So, first you need either a bottled chimichurri sauce or make your own. Glop about 1 tablespoon into about 1 cup of either sour cream or plain yogurt of whatever brand or style you like (I prefer a thicker, organic yogurt myself). If you like garlic, add some finely minced garlic to the sauce. I like garlic so I add about a teaspoon to it. That’s step one.
Next, cook some kind of meat or meat substitute without anything other than maybe some salt and pepper. The last time I made this I used skinless chicken thighs, baked without seasoning. If you like, cook up some type of vegetable that you think will go with the meat/tofu/fish/whatever. That’s step two.
Step three is to pour the sauce you mixed up over the meat and veggie/s, and salt and pepper it if you like. You can first cut up the meat, or leave it in larger pieces. I like to cut it up so the sauce gets all over (like I said, it’s yummy).
Eat. This is great hot or cold, and can be really low-fat if you use low-fat yogurt. It tastes amazing on all the vegetables I’ve tried, and seems to get better after a day or two. Warning: cats apparently love this too. You WILL be watched.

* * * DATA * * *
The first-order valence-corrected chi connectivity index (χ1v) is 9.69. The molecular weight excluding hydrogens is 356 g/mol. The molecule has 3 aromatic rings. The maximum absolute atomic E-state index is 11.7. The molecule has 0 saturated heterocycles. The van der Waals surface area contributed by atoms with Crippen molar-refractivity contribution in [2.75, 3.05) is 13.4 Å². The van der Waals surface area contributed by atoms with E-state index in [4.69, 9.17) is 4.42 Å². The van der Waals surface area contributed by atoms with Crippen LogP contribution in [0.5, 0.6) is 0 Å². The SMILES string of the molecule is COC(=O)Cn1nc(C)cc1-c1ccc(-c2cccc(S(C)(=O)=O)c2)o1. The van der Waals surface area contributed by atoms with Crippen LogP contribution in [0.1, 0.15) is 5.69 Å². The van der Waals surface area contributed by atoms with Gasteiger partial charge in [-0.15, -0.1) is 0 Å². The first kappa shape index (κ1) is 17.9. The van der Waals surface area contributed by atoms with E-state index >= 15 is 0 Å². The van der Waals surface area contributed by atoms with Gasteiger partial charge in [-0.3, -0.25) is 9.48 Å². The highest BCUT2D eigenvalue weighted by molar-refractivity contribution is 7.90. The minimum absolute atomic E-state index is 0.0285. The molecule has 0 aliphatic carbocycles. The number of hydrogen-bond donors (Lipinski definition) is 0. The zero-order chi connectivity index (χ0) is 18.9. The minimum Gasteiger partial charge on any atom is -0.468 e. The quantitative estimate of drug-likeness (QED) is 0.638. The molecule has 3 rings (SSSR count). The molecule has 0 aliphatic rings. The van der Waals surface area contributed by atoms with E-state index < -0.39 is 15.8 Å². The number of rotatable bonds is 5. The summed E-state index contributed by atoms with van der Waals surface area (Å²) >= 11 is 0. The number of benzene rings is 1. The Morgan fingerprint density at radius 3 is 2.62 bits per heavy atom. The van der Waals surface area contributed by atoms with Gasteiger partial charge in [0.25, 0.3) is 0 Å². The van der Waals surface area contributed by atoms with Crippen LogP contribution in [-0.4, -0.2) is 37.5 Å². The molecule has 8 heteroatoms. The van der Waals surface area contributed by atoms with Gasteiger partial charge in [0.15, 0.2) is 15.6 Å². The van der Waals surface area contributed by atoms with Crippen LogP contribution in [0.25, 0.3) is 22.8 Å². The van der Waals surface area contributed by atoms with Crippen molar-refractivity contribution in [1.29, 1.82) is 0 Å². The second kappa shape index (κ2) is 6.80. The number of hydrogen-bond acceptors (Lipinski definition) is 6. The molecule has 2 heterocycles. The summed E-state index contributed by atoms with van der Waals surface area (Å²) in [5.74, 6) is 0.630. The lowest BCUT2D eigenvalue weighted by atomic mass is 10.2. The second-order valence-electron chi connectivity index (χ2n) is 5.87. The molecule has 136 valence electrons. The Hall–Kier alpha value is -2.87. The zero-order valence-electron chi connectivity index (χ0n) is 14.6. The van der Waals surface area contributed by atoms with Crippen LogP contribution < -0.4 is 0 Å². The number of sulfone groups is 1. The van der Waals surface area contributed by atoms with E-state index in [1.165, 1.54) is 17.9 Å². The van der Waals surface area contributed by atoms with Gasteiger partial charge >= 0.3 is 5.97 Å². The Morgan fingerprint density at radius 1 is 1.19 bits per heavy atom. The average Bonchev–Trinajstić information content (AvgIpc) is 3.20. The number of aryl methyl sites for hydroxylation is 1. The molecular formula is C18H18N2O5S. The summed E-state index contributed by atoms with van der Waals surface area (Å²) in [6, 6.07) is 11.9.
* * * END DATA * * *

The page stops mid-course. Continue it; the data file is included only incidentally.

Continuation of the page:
Hope everyone is well this fine Fall day!
I can’t ever seem to find the words to describe how living with my BPD and it’s accompanying PTSD affects me, and this person has done a great job. So I’m sharing her (I believe it’s a woman) words with you. I actually feel a bit better with strangers, as they have no connections that tend to trigger me (usually), but the underlying stress reactions are present for me nearly daily with different triggers. I also don’t have a support system as she does, which might make my situation harder…but I don’t know that for sure. Anyway, read on if you want a glimpse into life with BPD and PTSD.
I wasn’t planning on using the entertainment center. I’d forgotten it existed. I’m not sure it is an entertainment center, as it also has a matching, rather large chest of drawers that goes with it, so it’s got to be for a bedroom. Anyway, I’d planned on building nearly everything inside, and have lots of spare wood and plywood to do so, but honestly, I don’t think my building skills are up to it. Sure, the build itself is solid. I’ve been told many times that I over-engineer things. But my detail work can be…sketchy? Hehe, yeah, sketchy. I believe with practice and some hands-on tutorials from a more experienced builder, I’d be able to put together creditable cabinets and whatnot, but not now. I priced out cabinets and they are rather expensive, and heavy, and the sizes are mostly not right for the space. So, what to do?
Look around here is what to do. I thought about scavenging bits and pieces from this house, but I didn’t want to damage it. Plus there’s still that whole having to “build stuff” thing. As I wandered from room to room, assessing what was available, I stumbled upon this oak wood set. Ah-ha! As it is modular, it seemed a perfect solution. Without further hesitation, I started grabbing parts.